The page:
And it was worth it. I was 9 years old when I saw TRON in a dingy cinema in Fareham, I was hooked then, and I always dreamed they would make a sequel. I was seriously worried though, I mean, Escape from New York was another of my favourite movies and I got all excited about the sequel to that... and left the cinema mortified... Not this time. This was like an old friend coming home. There are a lot of comments about this movie having a poor story, personally, I disagree. It was a father and son story, any more on top of the other sub plots going on would have been too much. It's a hell of an experience for the sences... when those Recognizers flew overhead the cinema shook... immersive, entertaining... everything a good movie should be. Roll on Number 3.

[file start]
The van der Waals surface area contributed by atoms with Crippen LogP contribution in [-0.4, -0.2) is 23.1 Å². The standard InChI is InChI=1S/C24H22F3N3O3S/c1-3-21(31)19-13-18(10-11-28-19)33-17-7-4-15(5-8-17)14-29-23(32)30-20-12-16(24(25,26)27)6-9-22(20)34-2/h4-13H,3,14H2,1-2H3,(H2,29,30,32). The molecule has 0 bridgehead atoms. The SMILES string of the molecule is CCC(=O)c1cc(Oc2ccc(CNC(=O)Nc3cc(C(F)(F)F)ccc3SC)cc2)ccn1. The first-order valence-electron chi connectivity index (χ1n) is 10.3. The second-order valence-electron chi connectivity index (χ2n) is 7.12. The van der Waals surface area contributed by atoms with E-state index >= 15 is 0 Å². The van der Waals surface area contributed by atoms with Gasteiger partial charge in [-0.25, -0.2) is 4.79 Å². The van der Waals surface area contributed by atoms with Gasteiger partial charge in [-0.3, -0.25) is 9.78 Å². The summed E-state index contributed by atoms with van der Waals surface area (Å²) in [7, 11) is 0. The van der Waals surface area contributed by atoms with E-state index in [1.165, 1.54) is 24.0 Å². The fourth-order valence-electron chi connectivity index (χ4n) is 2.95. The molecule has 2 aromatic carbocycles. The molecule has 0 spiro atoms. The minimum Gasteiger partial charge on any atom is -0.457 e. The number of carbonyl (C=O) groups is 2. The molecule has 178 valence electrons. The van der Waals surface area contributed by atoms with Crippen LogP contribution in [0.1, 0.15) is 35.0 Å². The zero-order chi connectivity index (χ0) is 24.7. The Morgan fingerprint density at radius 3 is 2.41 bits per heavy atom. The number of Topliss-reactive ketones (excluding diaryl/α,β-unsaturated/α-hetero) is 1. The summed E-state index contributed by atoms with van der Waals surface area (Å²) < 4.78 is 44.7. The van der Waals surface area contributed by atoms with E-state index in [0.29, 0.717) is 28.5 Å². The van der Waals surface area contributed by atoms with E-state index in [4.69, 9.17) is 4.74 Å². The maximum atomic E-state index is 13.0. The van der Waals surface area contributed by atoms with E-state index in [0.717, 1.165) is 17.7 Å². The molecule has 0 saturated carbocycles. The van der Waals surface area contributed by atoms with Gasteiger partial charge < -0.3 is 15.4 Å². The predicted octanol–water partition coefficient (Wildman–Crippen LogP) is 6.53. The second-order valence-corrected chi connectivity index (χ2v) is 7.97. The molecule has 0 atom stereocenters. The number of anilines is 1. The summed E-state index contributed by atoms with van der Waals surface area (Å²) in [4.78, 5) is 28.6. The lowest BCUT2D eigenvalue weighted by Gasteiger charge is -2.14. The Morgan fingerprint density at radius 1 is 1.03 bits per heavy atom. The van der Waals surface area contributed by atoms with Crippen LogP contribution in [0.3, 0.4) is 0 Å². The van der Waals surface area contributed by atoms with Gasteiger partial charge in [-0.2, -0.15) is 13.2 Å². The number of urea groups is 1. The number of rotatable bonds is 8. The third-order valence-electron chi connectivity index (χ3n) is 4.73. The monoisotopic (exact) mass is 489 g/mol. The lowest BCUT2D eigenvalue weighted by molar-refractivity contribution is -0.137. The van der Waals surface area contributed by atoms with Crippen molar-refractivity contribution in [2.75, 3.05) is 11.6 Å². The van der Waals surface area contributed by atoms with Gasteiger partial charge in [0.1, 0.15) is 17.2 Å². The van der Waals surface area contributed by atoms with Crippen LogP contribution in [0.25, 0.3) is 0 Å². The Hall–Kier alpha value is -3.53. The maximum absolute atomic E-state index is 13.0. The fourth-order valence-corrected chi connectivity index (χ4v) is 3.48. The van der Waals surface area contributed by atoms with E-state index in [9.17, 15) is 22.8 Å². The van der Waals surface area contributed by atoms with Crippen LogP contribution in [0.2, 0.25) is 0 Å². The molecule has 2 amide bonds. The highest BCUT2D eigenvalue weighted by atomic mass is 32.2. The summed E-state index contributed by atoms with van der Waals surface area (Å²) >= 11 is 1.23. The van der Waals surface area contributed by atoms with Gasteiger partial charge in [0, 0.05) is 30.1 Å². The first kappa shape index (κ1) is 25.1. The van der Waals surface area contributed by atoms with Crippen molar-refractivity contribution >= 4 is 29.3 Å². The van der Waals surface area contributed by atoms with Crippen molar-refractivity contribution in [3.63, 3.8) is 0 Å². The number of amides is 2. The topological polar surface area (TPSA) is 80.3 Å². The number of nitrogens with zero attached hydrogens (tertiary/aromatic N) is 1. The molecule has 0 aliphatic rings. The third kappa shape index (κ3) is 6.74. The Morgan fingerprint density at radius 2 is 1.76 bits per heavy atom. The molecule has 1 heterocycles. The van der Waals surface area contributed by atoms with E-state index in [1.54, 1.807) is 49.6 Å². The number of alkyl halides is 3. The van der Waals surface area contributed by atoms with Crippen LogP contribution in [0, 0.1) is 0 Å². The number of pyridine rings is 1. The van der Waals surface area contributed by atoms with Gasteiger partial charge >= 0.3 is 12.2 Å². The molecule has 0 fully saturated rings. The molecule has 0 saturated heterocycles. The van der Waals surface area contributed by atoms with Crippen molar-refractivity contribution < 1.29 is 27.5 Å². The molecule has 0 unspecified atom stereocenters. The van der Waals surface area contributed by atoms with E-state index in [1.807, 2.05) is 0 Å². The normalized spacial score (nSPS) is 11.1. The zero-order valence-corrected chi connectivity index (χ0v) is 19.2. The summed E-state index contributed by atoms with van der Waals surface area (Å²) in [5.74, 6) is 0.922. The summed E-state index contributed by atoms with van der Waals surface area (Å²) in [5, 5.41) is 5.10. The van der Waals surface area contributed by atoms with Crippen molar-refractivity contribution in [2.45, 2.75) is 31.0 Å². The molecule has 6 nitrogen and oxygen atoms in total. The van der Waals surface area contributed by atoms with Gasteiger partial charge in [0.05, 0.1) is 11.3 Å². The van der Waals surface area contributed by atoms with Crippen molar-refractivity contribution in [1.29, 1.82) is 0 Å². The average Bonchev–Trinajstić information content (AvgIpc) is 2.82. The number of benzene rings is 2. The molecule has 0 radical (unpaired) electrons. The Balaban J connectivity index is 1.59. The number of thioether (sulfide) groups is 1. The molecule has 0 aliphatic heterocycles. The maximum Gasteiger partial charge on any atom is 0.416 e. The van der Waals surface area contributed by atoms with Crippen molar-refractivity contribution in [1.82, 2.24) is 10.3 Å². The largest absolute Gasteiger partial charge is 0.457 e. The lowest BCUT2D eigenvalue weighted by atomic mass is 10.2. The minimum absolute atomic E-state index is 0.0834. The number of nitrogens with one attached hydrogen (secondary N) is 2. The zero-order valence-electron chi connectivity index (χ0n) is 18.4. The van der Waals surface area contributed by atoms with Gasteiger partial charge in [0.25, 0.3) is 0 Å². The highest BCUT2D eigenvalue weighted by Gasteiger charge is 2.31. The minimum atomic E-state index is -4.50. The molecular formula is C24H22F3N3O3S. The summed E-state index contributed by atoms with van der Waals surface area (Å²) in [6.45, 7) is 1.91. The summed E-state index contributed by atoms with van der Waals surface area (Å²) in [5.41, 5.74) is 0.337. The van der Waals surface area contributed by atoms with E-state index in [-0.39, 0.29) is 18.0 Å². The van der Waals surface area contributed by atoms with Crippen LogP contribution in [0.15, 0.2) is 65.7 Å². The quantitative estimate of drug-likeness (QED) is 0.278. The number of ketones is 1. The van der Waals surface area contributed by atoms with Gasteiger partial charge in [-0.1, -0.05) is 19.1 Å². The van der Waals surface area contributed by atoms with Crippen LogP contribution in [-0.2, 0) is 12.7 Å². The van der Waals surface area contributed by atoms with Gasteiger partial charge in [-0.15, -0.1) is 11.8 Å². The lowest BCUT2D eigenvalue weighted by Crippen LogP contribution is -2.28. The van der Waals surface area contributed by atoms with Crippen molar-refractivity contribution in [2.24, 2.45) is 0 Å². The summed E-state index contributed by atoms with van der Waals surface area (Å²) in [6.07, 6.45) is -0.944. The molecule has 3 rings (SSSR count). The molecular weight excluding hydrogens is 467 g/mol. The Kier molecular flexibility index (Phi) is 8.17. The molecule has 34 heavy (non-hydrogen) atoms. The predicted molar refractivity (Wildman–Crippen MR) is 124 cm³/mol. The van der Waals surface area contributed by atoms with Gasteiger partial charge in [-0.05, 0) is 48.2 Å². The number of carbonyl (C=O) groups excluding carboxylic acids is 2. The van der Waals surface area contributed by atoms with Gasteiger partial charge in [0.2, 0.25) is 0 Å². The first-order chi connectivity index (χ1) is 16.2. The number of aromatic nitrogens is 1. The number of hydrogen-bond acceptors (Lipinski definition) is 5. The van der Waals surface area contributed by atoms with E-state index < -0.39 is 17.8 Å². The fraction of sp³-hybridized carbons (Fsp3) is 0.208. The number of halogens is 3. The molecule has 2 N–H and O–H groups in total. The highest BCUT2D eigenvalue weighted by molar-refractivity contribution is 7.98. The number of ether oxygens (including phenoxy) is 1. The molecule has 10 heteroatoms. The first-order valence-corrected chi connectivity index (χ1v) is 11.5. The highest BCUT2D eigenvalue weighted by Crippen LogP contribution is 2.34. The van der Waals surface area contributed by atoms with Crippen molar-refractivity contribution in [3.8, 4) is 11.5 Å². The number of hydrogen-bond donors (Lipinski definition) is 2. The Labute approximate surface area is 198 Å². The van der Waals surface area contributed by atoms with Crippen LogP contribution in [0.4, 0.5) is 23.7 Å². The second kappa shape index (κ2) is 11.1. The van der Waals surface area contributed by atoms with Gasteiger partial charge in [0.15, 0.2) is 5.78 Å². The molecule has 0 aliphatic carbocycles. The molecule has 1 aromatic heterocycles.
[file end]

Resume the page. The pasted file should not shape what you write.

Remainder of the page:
• A spectacular visual experience to be taken with a pinch of salt!